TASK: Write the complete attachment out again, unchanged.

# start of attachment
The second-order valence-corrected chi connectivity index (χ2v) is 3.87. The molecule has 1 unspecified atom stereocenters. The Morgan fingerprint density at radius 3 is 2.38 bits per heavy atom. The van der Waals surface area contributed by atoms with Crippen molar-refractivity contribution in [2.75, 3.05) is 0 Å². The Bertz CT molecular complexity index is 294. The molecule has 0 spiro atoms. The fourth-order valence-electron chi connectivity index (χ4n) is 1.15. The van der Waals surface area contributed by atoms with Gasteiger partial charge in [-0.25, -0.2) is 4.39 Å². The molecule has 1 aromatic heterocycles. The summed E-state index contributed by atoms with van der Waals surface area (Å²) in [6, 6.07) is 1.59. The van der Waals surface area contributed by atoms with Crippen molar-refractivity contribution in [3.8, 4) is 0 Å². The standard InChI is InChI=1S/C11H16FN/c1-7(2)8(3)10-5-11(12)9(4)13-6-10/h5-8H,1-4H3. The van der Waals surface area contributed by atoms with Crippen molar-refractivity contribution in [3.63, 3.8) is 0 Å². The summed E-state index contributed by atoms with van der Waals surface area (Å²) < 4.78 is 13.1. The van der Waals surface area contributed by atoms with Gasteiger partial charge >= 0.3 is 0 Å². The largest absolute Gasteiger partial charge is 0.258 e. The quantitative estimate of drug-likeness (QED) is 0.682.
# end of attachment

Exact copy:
The second-order valence-corrected chi connectivity index (χ2v) is 3.87. The molecule has 1 unspecified atom stereocenters. The Morgan fingerprint density at radius 3 is 2.38 bits per heavy atom. The van der Waals surface area contributed by atoms with Crippen molar-refractivity contribution in [2.75, 3.05) is 0 Å². The Bertz CT molecular complexity index is 294. The molecule has 0 spiro atoms. The fourth-order valence-electron chi connectivity index (χ4n) is 1.15. The van der Waals surface area contributed by atoms with Gasteiger partial charge in [-0.25, -0.2) is 4.39 Å². The molecule has 1 aromatic heterocycles. The summed E-state index contributed by atoms with van der Waals surface area (Å²) in [6, 6.07) is 1.59. The van der Waals surface area contributed by atoms with Crippen molar-refractivity contribution in [3.8, 4) is 0 Å². The standard InChI is InChI=1S/C11H16FN/c1-7(2)8(3)10-5-11(12)9(4)13-6-10/h5-8H,1-4H3. The van der Waals surface area contributed by atoms with Crippen molar-refractivity contribution in [3.63, 3.8) is 0 Å². The summed E-state index contributed by atoms with van der Waals surface area (Å²) < 4.78 is 13.1. The van der Waals surface area contributed by atoms with Gasteiger partial charge >= 0.3 is 0 Å². The largest absolute Gasteiger partial charge is 0.258 e. The quantitative estimate of drug-likeness (QED) is 0.682.